Speaker 3 00:04:22 I don't remember exactly. I would say six months, surely less than a year. I don't have a number in mind, but the thing is, when I saw, I'm gonna go on a freestyle here, but when I built the tool, I had it in private beta, that was probably a mistake. I should have launched it straight away publicly, you know, but I wasn't 100% sure I was handpicking people who tried it and gathering feedback and building open that feedback until I had something decent to release. So I started in August, in December, I released it publicly to everyone, and when I released it publicly, it had already like the payment system. So one of the reasons I didn't release it earlier is because I didn't build the payment system and I was more focused into building like, uh, you know, the tool than building the billing.
Speaker 3 00:05:15 But when I put the billing, I released it publicly in December, and I think like in the very first hours or days I had, I don't know, maybe 10 or 20 paying people, you know, may Pro 10 for sure. So these people who use it in the bid and so like use, they subscribed and then it gets, doesn't get easier, but you know, once you get your first to 10, you can build through that with word of mouth. Pretty much the early days were word of mouth. Does that answer your question? I mean, we can, we can dive deeper if you want. Like, uh, sure,
Speaker 2 00:05:53 Yeah. We'll, we'll, so I, I'm very interested to know how, what chance, let's say word 12 for you. What strategies, what tactics were 12 for you to acquire your first a hundred crane customers?
Speaker 3 00:06:03 One specific thing I did is that when I was building it in private beta, I outreached to many people on Twitter, you know, some big guys on Twitter, I gave a demo, I gathered their feedback, and in the end of each call I asked them not to recommend, but only put me in touch with a friend of theirs who could use the tool, you know, so I did that with every person and they put us in touch than I got. Like I got more people giving demos, and then I built a bit of hype, you know, in that close beta period, you know, started sharing gifts and videos of the tools, screenshots, how it worked, that hype built the first users. So I think like the first 100 were pretty much word of mouth, Twitter, you know, we were a Twitter tool on Twitter, so it was easier to do. But yeah, it was doing the things that don't scale, basically the fir early days, really doing, doing the things that don't scale, speaking to people, give them demos, dms, et cetera.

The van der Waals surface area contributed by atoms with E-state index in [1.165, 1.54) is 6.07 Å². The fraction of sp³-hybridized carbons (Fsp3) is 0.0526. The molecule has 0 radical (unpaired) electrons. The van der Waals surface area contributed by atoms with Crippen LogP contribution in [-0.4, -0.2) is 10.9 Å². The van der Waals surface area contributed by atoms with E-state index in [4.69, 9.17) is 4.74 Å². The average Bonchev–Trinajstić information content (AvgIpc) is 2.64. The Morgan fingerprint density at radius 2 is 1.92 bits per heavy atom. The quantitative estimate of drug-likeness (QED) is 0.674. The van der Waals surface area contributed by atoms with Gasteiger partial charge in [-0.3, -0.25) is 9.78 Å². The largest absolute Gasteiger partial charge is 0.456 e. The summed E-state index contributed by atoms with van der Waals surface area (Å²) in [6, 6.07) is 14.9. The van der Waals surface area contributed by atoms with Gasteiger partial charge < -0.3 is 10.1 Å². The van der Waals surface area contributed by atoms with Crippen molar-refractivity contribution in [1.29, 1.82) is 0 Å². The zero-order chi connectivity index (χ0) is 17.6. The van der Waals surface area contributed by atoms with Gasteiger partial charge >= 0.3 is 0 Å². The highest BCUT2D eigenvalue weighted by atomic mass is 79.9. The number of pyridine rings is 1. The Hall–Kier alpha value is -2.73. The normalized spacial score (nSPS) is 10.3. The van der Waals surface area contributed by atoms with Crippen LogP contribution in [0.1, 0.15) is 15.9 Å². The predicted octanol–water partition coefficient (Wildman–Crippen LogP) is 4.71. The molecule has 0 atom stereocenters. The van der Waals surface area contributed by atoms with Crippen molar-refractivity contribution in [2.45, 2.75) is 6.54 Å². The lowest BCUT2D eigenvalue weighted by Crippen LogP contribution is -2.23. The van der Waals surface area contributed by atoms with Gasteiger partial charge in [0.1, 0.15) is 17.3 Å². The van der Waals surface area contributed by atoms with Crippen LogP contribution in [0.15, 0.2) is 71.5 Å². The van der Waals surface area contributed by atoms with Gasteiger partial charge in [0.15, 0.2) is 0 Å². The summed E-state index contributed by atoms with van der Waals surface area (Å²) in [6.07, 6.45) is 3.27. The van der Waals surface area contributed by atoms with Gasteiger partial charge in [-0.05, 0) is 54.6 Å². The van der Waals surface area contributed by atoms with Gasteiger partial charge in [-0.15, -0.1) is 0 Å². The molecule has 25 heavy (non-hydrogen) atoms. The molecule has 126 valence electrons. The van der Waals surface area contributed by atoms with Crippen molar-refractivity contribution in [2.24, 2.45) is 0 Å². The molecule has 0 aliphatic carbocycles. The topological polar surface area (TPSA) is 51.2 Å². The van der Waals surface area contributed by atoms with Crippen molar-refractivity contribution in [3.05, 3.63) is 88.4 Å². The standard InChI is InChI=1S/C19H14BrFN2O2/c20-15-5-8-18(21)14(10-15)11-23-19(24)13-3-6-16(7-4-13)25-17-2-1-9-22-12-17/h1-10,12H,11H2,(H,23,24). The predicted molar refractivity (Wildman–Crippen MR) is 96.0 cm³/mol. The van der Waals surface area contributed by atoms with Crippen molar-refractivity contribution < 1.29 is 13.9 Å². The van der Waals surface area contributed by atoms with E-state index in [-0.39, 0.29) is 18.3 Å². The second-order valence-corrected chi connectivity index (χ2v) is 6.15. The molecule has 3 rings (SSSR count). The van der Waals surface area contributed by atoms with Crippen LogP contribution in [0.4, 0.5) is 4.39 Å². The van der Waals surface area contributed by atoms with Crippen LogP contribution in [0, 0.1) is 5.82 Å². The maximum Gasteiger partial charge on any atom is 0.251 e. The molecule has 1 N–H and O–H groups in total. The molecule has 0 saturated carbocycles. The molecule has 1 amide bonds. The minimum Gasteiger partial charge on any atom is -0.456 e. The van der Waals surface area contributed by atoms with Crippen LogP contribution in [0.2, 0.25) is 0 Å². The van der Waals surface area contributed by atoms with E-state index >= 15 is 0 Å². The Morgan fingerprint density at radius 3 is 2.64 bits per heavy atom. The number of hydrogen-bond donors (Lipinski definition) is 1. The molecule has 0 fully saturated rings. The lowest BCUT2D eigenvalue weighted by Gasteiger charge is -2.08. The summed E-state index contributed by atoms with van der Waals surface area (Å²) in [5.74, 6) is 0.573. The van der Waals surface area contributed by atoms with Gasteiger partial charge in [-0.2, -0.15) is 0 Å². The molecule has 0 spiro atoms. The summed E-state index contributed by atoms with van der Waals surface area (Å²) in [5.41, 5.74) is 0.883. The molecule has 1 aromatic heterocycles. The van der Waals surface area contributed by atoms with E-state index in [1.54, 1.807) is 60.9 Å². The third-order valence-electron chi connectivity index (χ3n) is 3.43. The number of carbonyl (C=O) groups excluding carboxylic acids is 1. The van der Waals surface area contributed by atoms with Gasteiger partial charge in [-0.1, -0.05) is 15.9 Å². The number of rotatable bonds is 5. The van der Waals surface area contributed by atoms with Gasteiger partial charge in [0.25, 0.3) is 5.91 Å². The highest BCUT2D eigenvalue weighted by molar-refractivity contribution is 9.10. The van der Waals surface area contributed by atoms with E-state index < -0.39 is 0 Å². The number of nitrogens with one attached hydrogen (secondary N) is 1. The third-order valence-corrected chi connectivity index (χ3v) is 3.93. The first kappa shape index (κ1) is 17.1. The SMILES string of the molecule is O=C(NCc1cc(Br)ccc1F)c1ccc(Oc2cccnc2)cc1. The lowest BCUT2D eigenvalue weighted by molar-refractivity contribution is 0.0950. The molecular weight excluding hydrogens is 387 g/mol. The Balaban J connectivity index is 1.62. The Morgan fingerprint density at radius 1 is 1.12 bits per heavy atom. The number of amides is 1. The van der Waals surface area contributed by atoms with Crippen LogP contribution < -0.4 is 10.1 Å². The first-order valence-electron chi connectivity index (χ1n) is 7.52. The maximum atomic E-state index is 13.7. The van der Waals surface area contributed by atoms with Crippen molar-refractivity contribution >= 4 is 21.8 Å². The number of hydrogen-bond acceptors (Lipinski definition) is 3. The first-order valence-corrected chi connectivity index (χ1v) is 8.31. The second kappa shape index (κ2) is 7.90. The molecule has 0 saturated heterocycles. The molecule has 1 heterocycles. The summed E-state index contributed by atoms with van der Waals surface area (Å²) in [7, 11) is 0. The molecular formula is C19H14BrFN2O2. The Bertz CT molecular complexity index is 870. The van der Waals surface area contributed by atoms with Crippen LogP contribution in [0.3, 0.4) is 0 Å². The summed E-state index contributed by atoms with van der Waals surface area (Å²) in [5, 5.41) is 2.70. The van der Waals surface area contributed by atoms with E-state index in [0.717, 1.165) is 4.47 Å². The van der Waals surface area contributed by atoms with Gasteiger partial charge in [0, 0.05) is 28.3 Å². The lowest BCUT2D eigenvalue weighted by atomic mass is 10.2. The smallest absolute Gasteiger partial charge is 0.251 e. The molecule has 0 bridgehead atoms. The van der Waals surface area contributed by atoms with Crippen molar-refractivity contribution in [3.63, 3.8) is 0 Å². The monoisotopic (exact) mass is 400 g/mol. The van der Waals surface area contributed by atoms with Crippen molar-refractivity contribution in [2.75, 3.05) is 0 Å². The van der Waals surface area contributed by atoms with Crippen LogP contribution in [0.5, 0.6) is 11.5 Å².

Speaker 2 00:07:09 How did that change now that you have a big user base?
Speaker 3 00:07:15 Well, it changes because you can't be doing the things that don't scale forever. So like I said, I start in August, released in December, but in December I was looking at the whole situation and I was like, okay, I'm working 16 hours a day, I'm doing like building new features, um, fixing bugs. I'm speaking to users. I started having paying customers, I was started having proper customer reque, you know, customer support requests. And I was like, okay, I can do this alone. You know, if I want to scale this product, I'm gonna have to build a team. So I started looking for a partner, basically, you know, for a co-founder, a marketing co-founder, so I could focus on the technical part. And he focuses on the marketing, on the growth hacking, e, c, whatever. And also with the first $1,500 we started making per month, we hired a person to manage customer support.
Speaker 3 00:08:16 Yeah. And well, after my co-founder joined, he did the things that scare. So pretty much affiliate, uh, marketing, you know, just ACO blogs. We have a very strong blog right now, very strong website. You know, I have people deeming us to have them featured on there or put their link on on it. And that's typically the thing that takes a long time to give results. But once it does, it's really powerful. You know, you build a blog, you do proper issue for six months, you have nothing, it doesn't give you any returns. But once it starts like building, then you get like a lot of people, people trying your software from it.